Experiments on the Omega laser and molecular dynamics simulations of shocked single crystal iron. (a) Sample image of the Bragg diffraction data in reflection geometry for shocked single crystal iron for a 26 GPa (260 kbar) shock in the [001] direction. Diffraction from the static bcc lattice is shown in blue, from the elastically compressed bcc lattice in green, and from the hcp phase in red. Figure 5(a) is adapted with permission from Ref. 41. Copyright 2005 American Physical Society. (b) Volume of the compressed iron plotted vs peak drive pressure. Solid points represent the peak compression observed, and open points represent the lower compression observed for each experiment. Results from postprocessed MD simulations (black circles) and the room temperature shock Hugoniot (gray curve) are shown overlaid. Figure 5(b) is adapted with permission from Ref. 41. Copyright 2005 American Physical Society. (c) MD simulation of shocked iron (shock fronts propagate from left to right) after 8.76 ps in the bcc [001] direction for particle (piston) velocity up, Mach number up/c0, and shock strength Pshk of up = 471 m/s, up/c0 = 0.0951, and Pshk ∼ 15 GPa, respectively. Atoms are color-coded by the number of neighbors n within 2.75 Å. Gray, unshocked bcc (n = 8); blue, uniaxially compressed bcc (n = 10); and red, the transformed close-packed grains (n = 12) separated by yellow (n = 11) grain boundaries. This shock strength is just above the α−ε transformation threshold. Figure 5(c) is adapted with permission from Ref. 44. Copyright 2002 American Association for the Advancement of Science. (d) Nucleation of close-packed (hcp) material in the shocked [001] Fe at Pshk ∼ 15 GPa, which is just above the α−ε transformation threshold. Only atoms with a transverse movement above 0.42 Å are shown and colored by their transverse displacement [gray = 0.42 Å, cyan = 1.32 Å (about half the nearest neighbor distance)]. After 1.095 ps (left), small nucleation centers start to grow along close-packed planes and finally build the transformation front (right, after 2.19 ps). Figure 5(d) is adapted with permission from Ref. 44. Copyright 2002 American Association for the Advancement of Science.

FIG. 5.

Experiments on the Omega laser and molecular dynamics simulations of shocked single crystal iron. (a) Sample image of the Bragg diffraction data in reflection geometry for shocked single crystal iron for a 26 GPa (260 kbar) shock in the [001] direction. Diffraction from the static bcc lattice is shown in blue, from the elastically compressed bcc lattice in green, and from the hcp phase in red. Figure 5(a) is adapted with permission from Ref. 41. Copyright 2005 American Physical Society. (b) Volume of the compressed iron plotted vs peak drive pressure. Solid points represent the peak compression observed, and open points represent the lower compression observed for each experiment. Results from postprocessed MD simulations (black circles) and the room temperature shock Hugoniot (gray curve) are shown overlaid. Figure 5(b) is adapted with permission from Ref. 41. Copyright 2005 American Physical Society. (c) MD simulation of shocked iron (shock fronts propagate from left to right) after 8.76 ps in the bcc [001] direction for particle (piston) velocity up, Mach number up/c0, and shock strength Pshk of up = 471 m/s, up/c0 = 0.0951, and Pshk ∼ 15 GPa, respectively. Atoms are color-coded by the number of neighbors n within 2.75 Å. Gray, unshocked bcc (n = 8); blue, uniaxially compressed bcc (n = 10); and red, the transformed close-packed grains (n = 12) separated by yellow (n = 11) grain boundaries. This shock strength is just above the α−ε transformation threshold. Figure 5(c) is adapted with permission from Ref. 44. Copyright 2002 American Association for the Advancement of Science. (d) Nucleation of close-packed (hcp) material in the shocked [001] Fe at Pshk ∼ 15 GPa, which is just above the α−ε transformation threshold. Only atoms with a transverse movement above 0.42 Å are shown and colored by their transverse displacement [gray = 0.42 Å, cyan = 1.32 Å (about half the nearest neighbor distance)]. After 1.095 ps (left), small nucleation centers start to grow along close-packed planes and finally build the transformation front (right, after 2.19 ps). Figure 5(d) is adapted with permission from Ref. 44. Copyright 2002 American Association for the Advancement of Science.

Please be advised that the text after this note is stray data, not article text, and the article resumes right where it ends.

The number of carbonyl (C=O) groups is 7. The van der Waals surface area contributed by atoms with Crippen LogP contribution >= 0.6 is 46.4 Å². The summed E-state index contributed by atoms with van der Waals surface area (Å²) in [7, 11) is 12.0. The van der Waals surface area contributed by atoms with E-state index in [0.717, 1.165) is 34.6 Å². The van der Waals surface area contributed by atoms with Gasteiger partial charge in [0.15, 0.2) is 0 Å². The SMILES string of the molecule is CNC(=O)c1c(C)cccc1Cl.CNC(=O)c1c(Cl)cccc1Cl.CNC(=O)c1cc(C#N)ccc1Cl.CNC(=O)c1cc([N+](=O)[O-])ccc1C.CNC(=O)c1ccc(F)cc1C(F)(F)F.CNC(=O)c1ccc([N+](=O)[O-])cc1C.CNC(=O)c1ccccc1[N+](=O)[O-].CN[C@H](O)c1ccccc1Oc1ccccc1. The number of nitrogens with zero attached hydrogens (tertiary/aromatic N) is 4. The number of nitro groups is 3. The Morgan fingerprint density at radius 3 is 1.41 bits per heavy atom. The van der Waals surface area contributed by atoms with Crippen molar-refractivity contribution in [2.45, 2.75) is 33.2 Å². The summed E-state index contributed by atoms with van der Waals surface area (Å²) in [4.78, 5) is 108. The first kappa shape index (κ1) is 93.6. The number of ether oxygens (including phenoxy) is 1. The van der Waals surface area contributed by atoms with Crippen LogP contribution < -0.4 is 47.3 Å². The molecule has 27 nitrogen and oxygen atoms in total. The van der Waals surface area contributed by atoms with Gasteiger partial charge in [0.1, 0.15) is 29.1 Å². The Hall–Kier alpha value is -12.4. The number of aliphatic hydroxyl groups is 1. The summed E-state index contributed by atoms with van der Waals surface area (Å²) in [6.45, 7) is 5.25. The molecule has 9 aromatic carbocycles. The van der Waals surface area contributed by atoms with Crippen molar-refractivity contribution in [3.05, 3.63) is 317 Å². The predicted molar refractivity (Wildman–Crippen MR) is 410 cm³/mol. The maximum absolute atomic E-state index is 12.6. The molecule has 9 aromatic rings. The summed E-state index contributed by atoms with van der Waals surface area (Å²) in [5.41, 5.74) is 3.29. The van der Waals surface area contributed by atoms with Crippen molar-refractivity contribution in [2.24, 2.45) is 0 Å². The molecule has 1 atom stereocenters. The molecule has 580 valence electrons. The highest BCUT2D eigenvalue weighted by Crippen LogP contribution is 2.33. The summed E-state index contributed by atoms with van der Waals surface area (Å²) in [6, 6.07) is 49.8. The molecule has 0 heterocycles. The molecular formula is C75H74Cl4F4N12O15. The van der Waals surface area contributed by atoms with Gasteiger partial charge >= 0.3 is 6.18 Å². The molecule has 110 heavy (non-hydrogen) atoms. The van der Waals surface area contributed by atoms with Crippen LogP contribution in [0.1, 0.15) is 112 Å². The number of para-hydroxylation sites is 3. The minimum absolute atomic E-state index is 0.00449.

Close modal

A set of large-scale MD simulations preceded the experiment,44,45 examples of which are shown in Figs. 5(c) and 5(d). The simulation result (Fig. 5(c)) shows unshocked Fe on the right (gray), a region of 1D uniaxial elastic shock compressed bcc Fe in the middle (blue), and 3D relaxed hcp phase Fe on the left (red), with grain boundaries shown in yellow, for a 15 GPa shock. Of particular note is that there is no plastic region in the shocked bcc Fe lattice. The elastically compressed bcc lattice transforms directly to the relaxed hcp Fe lattice, which is similar to what was observed in the laser-driven shock compression experiments shown in Figs. 5(a) and 5(b). Figure 5(d) shows yet another important result from the MD simulations with the left side (gray) showing nucleation of the hcp phase and the right side (yellow and orange) showing a fully transformed hcp phase. In short, α−ε transition for the 15 GPa shock in the MD simulations was very fast, requiring only ∼2 ps to transform. The experiments also observed that this phase transition is fast, but only had ∼2 ns time resolution, so could not establish how fast. Both simulation and experiment are consistent with a compression and shuffle mechanism responsible for the phase change from bcc to hcp.42 Also, both show a highly oriented nanocrystalline structure of very small grain size (grain sizes of 2–15 nm) after the phase transition, due to the four degenerate directions in which the phase change can occur.46